Harlan Hubbard disliked appearing in public or showing his work. He disdained even the thought of profiting from his artwork. Behringer-Crawford director Laurie Risch’s sister, Paula, however, was able to convince Harlan to organize an exhibit of his work at the museum. The Hubbards attended the opening and even spent the night in the very house in which Caddell’s presentation was given. Paula was one of only a few people who was able to convince Harlan to produce prints of a few pieces of his work.
Today, the Baker-Hunt house, located at 620 Greenup St., serves as an art teaching studio, religious and science education center. The foundation was established in 1922 and it is operated by a board of directors with a perpetual trust fund. In 2000, the foundation bought the Covington Art Club, the former home of Kate Scudder, thereby enlarging the grounds. Adult programs include classes in dancing, writing, painting, photography, pottery, quilting and stained glass, among others. Visit the nonprofit organization online at: www.bakerhunt.com.
Behringer-Crawford has a permanent display of about 20 of its 50 Hubbard pieces, including oils, watercolors and woodcuts. The museum is located at Devou Park, 1600 Montague, Covington, KY. Contact director Laura Risch at (606) 491-4033. Admission is $3 adults, $2 children and seniors. Visit Behringer-Crawford Museum online at: www.artcom.com/museums/nv/af/41012-00.htm.
A small display of about 16 Hubbard paintings also is available for viewing upon request at Hanover College’s J. Graham Brown Campus Center. The Hubbards were frequent visitors at Hanover College, where they were allowed to borrow books from the campus library. A “Friends of the Hubbards” group is still active there and headed by philosophy professor Robert Rosenthal. To contact him, call (812) 866-7216.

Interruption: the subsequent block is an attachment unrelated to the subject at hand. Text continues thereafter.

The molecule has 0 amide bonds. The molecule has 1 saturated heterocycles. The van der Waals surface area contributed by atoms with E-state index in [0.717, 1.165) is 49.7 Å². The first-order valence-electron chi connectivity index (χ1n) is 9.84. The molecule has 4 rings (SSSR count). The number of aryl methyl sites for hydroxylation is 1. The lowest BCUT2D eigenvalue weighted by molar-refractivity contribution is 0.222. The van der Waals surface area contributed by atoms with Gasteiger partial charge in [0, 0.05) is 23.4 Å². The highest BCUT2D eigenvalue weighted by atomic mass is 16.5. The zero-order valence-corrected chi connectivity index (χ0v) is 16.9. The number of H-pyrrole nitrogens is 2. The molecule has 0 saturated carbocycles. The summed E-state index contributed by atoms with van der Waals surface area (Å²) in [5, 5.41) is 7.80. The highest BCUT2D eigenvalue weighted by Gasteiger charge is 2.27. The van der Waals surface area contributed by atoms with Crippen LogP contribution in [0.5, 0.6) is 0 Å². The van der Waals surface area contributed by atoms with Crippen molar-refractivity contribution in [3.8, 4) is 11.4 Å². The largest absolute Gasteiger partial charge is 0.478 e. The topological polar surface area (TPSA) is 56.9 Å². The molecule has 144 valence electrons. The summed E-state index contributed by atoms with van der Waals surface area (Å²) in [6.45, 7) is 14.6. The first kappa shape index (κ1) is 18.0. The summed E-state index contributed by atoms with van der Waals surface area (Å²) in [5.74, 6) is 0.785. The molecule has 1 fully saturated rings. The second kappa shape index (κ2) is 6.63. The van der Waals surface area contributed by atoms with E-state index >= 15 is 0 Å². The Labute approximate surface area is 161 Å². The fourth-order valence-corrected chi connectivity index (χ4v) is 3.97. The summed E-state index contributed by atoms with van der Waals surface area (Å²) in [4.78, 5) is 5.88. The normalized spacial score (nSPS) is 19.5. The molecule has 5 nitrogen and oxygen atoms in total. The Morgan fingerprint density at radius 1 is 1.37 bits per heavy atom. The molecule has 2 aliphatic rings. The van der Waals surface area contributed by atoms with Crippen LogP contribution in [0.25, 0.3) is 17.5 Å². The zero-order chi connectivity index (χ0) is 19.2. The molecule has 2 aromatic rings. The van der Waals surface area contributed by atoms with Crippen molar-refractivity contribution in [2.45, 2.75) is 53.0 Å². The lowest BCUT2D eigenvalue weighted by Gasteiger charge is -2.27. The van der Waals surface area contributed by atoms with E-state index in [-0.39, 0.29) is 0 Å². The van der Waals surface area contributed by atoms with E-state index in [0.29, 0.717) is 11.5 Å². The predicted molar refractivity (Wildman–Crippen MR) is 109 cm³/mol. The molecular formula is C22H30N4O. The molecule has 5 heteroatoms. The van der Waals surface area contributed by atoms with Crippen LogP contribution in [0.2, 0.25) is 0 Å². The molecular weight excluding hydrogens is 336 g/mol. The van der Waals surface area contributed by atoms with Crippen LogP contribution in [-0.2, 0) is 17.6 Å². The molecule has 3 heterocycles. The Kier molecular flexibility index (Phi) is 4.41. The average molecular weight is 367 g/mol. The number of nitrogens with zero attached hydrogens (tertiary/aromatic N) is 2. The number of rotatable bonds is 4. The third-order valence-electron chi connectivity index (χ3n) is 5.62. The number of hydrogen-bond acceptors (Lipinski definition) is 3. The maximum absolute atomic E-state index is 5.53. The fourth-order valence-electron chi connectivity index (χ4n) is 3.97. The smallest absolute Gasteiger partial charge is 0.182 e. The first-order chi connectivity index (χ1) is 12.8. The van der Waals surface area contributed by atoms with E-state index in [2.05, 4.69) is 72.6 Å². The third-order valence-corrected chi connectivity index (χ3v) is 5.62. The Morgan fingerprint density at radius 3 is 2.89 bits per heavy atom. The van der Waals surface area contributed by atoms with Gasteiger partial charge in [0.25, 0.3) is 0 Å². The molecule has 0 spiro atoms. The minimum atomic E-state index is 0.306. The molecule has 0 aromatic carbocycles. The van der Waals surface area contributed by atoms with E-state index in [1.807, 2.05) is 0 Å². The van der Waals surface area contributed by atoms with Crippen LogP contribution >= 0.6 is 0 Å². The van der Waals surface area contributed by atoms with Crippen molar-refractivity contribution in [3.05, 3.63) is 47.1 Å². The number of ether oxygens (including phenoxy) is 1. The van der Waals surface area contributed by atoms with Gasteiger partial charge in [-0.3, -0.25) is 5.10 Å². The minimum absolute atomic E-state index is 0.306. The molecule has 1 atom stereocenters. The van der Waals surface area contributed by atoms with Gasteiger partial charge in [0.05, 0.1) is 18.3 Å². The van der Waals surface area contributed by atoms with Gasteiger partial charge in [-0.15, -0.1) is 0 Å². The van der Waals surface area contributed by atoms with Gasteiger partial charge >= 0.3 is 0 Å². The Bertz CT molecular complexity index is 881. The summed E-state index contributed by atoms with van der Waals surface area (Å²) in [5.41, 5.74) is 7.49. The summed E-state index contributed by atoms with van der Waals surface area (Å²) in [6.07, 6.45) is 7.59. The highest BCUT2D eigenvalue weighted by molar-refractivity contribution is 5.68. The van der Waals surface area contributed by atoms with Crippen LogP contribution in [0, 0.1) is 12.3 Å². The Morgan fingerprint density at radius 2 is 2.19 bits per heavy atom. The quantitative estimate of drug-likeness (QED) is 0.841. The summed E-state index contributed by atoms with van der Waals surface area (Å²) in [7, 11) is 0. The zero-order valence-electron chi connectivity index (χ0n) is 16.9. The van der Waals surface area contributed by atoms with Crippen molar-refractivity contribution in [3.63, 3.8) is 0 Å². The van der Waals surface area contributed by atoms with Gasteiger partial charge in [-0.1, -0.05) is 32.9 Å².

Hubbard collection

Bill Caddell's collection of
Harlan Hubbard watercolors
in Covington, Ky.

Harlan’s original manuscripts and letters are kept in an archive at the University of Louisville, along with some paintings. His three books, “Payne Hollow: Life on the Fringe of Society,” published in 1953; “Shantyboat: A River Way of Life,” published in 1974; and “Harlan Hubbard Journals, 1929-1944,” are still available for purchase through Caddell’s website, at your local bookstore or at the University Press of Kentucky (www.kentuckypress.com). Other notable books have been written about the Hubbards, including one by Henry County, Ky., writer Wendell Berry, Don Wallis, formerly of Madison, and Louisville-based writer Wade Hall. Mia Cunningham also recently published a book about her Anna Hubbard.Caddell’s website is available at: www.dcwi.com/~hubbard. The Franklin
Community Public Library website includes information about the Anna and Harlan Hubbard School of Living at: www.accs.net/fcpl.
Film crews from the Kentucky Educational Television station in Lexington, Ky., and WAVE 3 News also produced separate documentaries on the Hubbards. These films are available for purchase for $26.45 (KET) and $14 (WAVE) through Caddell’s website. KET’s “Kentucky Life” also produced a show on the Hubbards that can be purchased for $19.95.